At funeral, Murtha remembered as family man who looked out for his constituents

Gen. James Conway salutes as the flag-draped coffin of Rep. John P. Murtha (D-Pa.) is carried into Westmont Presbyterian Church.
Gen. James Conway salutes as the flag-draped coffin of Rep. John P. Murtha (D-Pa.) is carried into Westmont Presbyterian Church. (Carolyn Kaster/associated Press)
By associated press
Wednesday, February 17, 2010

JOHNSTOWN, PA. -- Rep. John P. Murtha (D-Pa.) was eulogized Tuesday as a patriot, a fighter for his constituents and for veterans, a consummate politician and a family man able to separate work from his personal life.

An audience of 400 attended Murtha's funeral, including former president Bill Clinton, House Speaker Nancy Pelosi (D-Calif.) and most of the Pennsylvania congressional delegation. Murtha, the powerful head of the House Appropriations defense subcommittee, died Feb. 8 at age 77 after complications from gallbladder surgery.

His daughter, Donna Murtha, said that while many of those in attendance knew him as a politician, she knew another side.

"I know him as Dad and my buddy and my pal," she said, fighting back tears. They didn't talk politics or economics; instead, he asked about the children she taught.

He loved Sherlock Holmes and mysteries, loved to watch deer and goldfinches in his yard and tried to outwit the squirrels who eyed the bird feeders, she said.

"He lived by the motto 'One man makes a difference.' We love you, Dad," said his daughter, who spoke on behalf of her mother, Joyce, and two brothers.

Pelosi; Gen. James Conway, the Marine Corps commandant; and the Rev. William George, president of Bethesda's Georgetown Preparatory School, all spoke of Murtha's power.

George read from Ecclesiastes, about times to laugh and mourn. He later said that, were the book to be written now, "the writer of Ecclesiastes could also have written, 'a time to make law and a time to change laws. And, yes, a time to earmark.' " The quip drew laughter from the pews of Westmont Presbyterian Church: Murtha was known for his ability to help bring federal money and projects to his western Pennsylvania district, which was depressed by the decline of the coal and steel industries.

Conway recalled first meeting Murtha in 2006. Murtha, the first Vietnam veteran to serve in Congress, told him, "You can't have everything, but tell me the two or three things you need and I'll get it." Conway said he figured having a fellow Marine in such a powerful position was a good thing -- only to learn that Murtha said something similar to the heads of the other military branches, too.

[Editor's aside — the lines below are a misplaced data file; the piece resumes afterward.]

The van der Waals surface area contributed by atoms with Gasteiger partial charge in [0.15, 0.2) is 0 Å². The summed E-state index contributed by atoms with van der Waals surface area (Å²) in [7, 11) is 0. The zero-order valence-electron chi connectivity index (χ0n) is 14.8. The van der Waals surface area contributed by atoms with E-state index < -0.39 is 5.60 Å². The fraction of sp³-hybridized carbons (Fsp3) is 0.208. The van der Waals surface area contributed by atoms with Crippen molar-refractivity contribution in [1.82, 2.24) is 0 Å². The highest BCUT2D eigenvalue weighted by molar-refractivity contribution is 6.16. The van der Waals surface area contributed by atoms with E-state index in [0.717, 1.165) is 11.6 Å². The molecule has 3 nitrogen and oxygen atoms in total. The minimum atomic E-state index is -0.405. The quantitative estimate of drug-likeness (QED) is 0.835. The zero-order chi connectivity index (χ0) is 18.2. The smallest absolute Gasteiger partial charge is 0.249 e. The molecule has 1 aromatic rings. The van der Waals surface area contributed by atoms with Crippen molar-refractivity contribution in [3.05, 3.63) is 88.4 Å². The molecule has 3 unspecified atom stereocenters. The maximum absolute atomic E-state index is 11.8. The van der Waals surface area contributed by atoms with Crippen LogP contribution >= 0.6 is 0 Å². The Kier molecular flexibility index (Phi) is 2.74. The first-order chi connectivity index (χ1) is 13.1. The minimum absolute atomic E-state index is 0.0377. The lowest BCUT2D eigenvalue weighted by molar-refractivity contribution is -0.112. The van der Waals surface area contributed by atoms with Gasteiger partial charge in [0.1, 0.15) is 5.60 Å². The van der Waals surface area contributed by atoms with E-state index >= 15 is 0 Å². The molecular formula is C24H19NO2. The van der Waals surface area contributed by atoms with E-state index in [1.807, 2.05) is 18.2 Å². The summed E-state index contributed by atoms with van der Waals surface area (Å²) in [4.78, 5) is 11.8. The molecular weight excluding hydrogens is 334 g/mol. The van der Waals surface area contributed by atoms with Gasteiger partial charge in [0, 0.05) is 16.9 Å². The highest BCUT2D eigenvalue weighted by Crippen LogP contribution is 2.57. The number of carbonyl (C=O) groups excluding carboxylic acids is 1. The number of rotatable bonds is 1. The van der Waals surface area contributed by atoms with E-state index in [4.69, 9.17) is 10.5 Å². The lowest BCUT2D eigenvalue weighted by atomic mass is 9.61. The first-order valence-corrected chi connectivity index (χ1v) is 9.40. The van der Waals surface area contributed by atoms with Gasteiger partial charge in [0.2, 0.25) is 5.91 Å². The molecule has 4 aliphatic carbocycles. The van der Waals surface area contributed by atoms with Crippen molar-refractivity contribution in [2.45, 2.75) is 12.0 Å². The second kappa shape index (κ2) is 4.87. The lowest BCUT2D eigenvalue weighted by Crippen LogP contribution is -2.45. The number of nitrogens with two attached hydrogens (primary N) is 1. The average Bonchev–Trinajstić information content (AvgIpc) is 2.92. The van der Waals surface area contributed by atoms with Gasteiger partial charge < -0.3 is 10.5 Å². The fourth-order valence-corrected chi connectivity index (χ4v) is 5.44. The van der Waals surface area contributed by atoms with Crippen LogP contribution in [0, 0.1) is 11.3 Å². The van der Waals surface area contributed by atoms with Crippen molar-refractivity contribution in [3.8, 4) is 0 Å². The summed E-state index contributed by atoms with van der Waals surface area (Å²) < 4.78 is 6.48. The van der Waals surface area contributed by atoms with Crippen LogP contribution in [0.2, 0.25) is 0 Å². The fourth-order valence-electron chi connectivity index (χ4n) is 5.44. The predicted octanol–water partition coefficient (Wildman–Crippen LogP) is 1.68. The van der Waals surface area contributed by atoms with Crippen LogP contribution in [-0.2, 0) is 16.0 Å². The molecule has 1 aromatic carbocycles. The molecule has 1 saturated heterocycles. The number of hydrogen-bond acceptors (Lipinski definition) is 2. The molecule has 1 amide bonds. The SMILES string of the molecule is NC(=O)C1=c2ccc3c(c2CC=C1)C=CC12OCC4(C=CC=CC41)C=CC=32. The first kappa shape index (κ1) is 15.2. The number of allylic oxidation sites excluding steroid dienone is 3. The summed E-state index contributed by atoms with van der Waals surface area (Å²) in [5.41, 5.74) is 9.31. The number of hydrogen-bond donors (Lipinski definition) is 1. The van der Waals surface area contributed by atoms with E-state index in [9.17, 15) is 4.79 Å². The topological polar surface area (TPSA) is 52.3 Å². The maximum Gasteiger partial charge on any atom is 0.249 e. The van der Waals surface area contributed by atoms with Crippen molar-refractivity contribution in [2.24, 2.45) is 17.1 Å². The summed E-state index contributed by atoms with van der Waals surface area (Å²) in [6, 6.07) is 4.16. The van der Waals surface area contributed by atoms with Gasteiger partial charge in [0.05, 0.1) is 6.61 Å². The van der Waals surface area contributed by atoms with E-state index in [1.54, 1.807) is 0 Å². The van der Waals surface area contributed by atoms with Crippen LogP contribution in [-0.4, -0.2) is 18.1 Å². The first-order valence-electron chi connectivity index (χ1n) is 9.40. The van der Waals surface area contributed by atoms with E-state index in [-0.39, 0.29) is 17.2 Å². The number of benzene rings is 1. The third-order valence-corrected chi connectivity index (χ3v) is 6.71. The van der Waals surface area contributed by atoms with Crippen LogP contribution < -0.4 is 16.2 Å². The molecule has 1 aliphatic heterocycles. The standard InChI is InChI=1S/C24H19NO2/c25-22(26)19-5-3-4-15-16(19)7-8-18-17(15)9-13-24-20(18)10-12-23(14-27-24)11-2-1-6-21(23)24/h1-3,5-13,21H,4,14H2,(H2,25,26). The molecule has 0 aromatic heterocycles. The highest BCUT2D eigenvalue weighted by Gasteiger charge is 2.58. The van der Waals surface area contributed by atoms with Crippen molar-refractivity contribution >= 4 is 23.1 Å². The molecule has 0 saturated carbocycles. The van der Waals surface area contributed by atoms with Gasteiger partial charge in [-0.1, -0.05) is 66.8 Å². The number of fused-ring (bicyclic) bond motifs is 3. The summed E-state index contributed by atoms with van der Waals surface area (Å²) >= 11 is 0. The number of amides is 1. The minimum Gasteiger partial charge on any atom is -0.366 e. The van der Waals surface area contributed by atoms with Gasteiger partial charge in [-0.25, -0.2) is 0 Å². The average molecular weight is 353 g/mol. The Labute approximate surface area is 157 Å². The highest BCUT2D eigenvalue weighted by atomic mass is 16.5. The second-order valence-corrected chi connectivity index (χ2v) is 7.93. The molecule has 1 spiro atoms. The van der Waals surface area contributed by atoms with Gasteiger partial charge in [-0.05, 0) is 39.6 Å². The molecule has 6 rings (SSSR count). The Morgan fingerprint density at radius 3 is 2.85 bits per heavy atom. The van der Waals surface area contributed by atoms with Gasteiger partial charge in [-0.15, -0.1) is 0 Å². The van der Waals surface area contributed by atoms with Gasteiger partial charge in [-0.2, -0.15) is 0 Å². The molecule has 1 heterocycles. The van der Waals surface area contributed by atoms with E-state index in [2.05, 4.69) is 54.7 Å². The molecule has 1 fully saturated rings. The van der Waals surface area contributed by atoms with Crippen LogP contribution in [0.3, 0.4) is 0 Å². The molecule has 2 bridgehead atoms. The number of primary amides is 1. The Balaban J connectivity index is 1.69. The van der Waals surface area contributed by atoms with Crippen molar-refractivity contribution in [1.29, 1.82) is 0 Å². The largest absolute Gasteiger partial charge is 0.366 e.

Pelosi said Murtha had a pride in the institution of Congress instilled in him by his mentor, the late House Speaker Tip O'Neill.

"To watch Jack Murtha legislate was to see a master at work," she said. "But more indicative of his character was to watch him communicate with our men and women in uniform.".

And when he spoke in opposition to the Iraq war, "he taught us all to make a distinction between the war and the warrior," she said.

Ernest Walker, a Johnstown lawyer who served in the Marine Corps Reserve with Murtha, attended the funeral and praised Murtha for nurturing a strong defense industry in Johnstown.

"We have a work ethic here that's great," he said. "They produce good weapons for the military, and hopefully, that will sustain. That will really be Jack's legacy."

Murtha's tenure was not without critics or controversy.

He defended earmarks, saying the money benefited constituents. And during a corruption probe, the FBI caught him on videotape in a 1980 sting operation turning down a $50,000 bribe offer while holding out the possibility that he might take money in the future.

Six representatives and one senator were convicted in that case. Murtha was not charged, but the government named him as an unindicted co-conspirator, and he testified against two representatives.

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